The Design Loft scheme designed by New York-based Weiss/Manfredi Architecture/Landscape/Urbanism to serve as a home for the department of architecture at Kent State University is getting a haircut.
The Record-Courier reports that university officials have revealed that the new home for the Kent State College of Architecture and Environmental Design in Kent, Ohio will have four floors instead of five. That means a slightly lower stepwise form than the design by Weiss/Manfredi and Cleveland, Ohio–based Richard L. Bowen & Associates that won the commission in April.
The team—which designed a more than 120,000-square-foot tiered structure anchored by a continuous gallery that rises through ascending levels—beat out 37 firms that entered the competition, including four teams that made the finalist round.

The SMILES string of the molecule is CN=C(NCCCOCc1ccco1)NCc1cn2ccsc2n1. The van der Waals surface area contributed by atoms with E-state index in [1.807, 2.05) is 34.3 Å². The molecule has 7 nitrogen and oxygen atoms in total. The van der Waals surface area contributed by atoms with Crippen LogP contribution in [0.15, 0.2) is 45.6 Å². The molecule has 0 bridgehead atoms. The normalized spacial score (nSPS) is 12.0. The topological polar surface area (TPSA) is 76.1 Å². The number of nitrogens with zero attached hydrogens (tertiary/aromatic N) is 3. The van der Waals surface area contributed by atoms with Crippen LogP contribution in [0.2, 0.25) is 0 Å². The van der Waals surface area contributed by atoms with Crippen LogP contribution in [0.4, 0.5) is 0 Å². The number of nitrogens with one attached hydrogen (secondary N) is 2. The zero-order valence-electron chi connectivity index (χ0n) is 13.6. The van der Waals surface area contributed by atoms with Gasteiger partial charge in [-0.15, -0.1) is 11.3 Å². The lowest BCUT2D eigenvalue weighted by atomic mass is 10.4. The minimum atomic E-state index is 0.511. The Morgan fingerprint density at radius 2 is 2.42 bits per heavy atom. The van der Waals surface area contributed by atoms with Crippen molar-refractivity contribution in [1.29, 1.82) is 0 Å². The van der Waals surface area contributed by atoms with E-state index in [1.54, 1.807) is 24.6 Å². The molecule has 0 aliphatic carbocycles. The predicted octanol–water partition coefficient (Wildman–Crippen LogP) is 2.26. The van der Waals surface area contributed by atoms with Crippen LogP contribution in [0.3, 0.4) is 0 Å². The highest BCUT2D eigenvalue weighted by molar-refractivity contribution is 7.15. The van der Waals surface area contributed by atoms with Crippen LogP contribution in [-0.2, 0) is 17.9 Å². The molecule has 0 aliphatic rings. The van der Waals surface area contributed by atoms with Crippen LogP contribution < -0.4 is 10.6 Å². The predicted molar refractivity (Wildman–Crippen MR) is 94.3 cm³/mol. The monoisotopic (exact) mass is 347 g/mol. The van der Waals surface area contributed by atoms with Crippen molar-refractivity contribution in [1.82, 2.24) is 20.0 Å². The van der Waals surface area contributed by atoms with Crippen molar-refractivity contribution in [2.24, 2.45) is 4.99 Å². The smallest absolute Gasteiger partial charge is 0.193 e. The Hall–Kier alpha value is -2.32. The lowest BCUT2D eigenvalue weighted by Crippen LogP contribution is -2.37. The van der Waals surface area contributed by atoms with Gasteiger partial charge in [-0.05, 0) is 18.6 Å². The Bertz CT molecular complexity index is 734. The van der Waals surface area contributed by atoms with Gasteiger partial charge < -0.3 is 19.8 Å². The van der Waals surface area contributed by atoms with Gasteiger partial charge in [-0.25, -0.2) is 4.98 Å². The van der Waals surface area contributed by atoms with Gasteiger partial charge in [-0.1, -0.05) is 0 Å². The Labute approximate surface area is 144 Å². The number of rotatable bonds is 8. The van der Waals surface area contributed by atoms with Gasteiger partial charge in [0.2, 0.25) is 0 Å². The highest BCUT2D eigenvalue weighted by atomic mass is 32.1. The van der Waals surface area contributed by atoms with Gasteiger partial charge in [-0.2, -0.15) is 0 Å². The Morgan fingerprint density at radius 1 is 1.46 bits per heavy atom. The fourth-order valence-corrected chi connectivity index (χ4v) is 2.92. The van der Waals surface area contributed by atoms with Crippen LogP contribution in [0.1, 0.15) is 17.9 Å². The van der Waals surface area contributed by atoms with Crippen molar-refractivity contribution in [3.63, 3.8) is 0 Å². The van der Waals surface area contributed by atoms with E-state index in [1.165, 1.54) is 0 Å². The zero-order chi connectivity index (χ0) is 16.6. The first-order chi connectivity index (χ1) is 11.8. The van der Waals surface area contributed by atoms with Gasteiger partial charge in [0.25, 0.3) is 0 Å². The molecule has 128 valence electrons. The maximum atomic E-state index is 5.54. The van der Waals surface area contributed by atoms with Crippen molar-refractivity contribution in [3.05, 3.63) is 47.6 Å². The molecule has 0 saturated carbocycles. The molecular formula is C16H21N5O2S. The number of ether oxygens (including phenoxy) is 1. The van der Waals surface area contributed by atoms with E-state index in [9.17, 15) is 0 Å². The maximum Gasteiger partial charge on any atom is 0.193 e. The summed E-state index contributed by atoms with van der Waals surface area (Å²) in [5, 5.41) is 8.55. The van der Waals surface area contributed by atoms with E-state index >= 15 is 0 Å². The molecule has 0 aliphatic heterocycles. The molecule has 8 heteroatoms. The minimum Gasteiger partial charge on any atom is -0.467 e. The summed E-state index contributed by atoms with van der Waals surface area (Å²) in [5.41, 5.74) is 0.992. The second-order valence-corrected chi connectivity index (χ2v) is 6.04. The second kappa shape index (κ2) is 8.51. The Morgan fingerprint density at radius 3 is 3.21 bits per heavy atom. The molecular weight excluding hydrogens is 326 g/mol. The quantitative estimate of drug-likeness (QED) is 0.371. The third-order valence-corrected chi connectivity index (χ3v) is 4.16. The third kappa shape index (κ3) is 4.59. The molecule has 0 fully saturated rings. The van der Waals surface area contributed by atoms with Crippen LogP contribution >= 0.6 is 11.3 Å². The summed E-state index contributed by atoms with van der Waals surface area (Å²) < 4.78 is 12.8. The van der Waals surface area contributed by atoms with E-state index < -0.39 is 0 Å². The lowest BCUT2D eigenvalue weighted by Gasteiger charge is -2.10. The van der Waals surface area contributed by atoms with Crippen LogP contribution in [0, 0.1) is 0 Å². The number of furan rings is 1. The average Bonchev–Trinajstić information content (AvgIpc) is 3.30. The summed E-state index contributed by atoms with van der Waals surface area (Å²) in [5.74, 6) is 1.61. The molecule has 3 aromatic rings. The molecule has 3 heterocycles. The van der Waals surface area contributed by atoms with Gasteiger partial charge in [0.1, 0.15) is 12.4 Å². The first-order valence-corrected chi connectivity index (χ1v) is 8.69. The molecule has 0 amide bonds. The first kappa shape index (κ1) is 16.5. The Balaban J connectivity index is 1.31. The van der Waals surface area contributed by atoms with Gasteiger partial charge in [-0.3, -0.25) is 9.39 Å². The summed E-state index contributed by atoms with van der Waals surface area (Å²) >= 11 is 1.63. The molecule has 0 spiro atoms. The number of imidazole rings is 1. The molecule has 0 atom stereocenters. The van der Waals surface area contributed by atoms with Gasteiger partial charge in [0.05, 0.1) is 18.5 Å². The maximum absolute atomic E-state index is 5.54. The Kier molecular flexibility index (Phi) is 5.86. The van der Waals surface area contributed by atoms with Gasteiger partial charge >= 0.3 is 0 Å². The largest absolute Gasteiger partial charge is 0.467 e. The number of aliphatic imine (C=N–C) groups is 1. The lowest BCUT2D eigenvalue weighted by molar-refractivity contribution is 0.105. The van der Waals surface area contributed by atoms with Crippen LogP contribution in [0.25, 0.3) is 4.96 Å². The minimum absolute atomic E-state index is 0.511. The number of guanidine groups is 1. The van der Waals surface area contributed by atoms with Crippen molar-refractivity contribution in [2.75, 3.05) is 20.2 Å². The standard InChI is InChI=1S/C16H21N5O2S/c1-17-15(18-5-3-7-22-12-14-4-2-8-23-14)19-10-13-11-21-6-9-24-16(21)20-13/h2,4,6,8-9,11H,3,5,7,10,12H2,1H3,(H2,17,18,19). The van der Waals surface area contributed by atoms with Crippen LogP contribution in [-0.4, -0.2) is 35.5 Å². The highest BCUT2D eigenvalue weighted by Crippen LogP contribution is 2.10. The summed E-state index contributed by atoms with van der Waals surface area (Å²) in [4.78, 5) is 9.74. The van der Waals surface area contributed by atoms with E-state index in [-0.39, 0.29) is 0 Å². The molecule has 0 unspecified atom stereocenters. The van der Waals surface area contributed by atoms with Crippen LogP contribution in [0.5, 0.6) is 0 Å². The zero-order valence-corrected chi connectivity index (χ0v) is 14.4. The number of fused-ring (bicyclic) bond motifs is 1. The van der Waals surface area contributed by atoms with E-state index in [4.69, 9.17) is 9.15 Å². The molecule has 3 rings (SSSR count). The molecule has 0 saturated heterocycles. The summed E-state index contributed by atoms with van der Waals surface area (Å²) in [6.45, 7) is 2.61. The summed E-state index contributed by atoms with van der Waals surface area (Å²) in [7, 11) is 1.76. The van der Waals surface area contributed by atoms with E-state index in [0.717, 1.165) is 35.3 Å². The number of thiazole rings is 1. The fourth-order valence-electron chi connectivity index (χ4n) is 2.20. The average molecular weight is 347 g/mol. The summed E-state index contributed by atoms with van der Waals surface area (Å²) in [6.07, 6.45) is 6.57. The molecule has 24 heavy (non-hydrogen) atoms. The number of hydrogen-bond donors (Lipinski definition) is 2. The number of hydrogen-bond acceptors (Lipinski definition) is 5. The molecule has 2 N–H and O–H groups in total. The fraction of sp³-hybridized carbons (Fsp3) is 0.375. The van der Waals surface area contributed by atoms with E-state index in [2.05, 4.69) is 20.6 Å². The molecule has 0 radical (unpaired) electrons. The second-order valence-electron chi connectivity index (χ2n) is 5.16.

The planned 124,000-square-foot building will shrink by 17,000 square foot as it loses one of its five floors and some corridors. At a public presentation, firm co-founder Marion Weiss, FAIA, said that several sustainability features, including the signature green roof, are contingent on future funding, according to the report.
That means the design could change considerably. Although the rising step concept certainly appears like it will hold even if it comes down from five floors to four, the connection to the surrounding landscape—a key design and sustainability feature represented mostly by the sloping garden roof—may change considerably if the architects rethink the structure's roof.
The pictures here all represent the earlier Design Loft scheme; Weiss/Manfredi has not yet released an updated design. For the time being, students and faculty at Kent State are enrolled in a lesson in how compromise defines the architect–client relationship.